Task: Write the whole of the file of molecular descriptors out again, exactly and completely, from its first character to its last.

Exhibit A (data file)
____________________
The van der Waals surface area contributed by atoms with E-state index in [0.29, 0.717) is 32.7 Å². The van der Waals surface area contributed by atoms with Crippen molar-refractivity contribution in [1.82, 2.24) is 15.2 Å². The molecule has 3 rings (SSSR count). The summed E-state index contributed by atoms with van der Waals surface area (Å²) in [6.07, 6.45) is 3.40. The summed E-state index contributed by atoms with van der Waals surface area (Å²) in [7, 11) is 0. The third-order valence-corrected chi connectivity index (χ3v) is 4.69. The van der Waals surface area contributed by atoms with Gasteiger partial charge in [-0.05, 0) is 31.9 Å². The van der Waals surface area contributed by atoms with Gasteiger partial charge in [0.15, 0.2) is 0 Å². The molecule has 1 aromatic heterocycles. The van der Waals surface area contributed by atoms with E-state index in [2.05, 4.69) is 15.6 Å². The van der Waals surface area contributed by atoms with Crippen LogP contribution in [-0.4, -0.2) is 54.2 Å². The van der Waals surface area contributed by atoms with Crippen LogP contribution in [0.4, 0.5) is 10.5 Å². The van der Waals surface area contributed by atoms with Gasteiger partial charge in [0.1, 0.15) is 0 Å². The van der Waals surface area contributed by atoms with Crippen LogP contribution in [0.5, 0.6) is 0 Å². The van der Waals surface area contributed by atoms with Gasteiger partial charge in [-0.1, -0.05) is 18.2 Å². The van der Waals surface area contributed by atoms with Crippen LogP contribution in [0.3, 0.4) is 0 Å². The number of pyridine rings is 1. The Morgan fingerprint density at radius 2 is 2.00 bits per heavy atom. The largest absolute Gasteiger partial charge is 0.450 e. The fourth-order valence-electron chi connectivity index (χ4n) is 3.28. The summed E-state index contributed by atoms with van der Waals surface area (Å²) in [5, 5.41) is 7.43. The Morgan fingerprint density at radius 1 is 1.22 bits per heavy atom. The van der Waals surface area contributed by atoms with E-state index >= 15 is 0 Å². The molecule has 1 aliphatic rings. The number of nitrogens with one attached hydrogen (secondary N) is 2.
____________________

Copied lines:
The van der Waals surface area contributed by atoms with E-state index in [0.29, 0.717) is 32.7 Å². The van der Waals surface area contributed by atoms with Crippen molar-refractivity contribution in [1.82, 2.24) is 15.2 Å². The molecule has 3 rings (SSSR count). The summed E-state index contributed by atoms with van der Waals surface area (Å²) in [6.07, 6.45) is 3.40. The summed E-state index contributed by atoms with van der Waals surface area (Å²) in [7, 11) is 0. The third-order valence-corrected chi connectivity index (χ3v) is 4.69. The van der Waals surface area contributed by atoms with Gasteiger partial charge in [-0.05, 0) is 31.9 Å². The van der Waals surface area contributed by atoms with Gasteiger partial charge in [0.15, 0.2) is 0 Å². The molecule has 1 aromatic heterocycles. The van der Waals surface area contributed by atoms with E-state index in [2.05, 4.69) is 15.6 Å². The van der Waals surface area contributed by atoms with Crippen LogP contribution in [-0.4, -0.2) is 54.2 Å². The van der Waals surface area contributed by atoms with Crippen LogP contribution in [0.4, 0.5) is 10.5 Å². The van der Waals surface area contributed by atoms with Gasteiger partial charge in [0.1, 0.15) is 0 Å². The van der Waals surface area contributed by atoms with Crippen LogP contribution in [0.5, 0.6) is 0 Å². The van der Waals surface area contributed by atoms with Gasteiger partial charge in [-0.1, -0.05) is 18.2 Å². The van der Waals surface area contributed by atoms with Crippen LogP contribution in [0.3, 0.4) is 0 Å². The number of pyridine rings is 1. The Morgan fingerprint density at radius 2 is 2.00 bits per heavy atom. The largest absolute Gasteiger partial charge is 0.450 e. The fourth-order valence-electron chi connectivity index (χ4n) is 3.28. The summed E-state index contributed by atoms with van der Waals surface area (Å²) in [5, 5.41) is 7.43. The Morgan fingerprint density at radius 1 is 1.22 bits per heavy atom. The van der Waals surface area contributed by atoms with E-state index >= 15 is 0 Å². The molecule has 1 aliphatic rings. The number of nitrogens with one attached hydrogen (secondary N) is 2.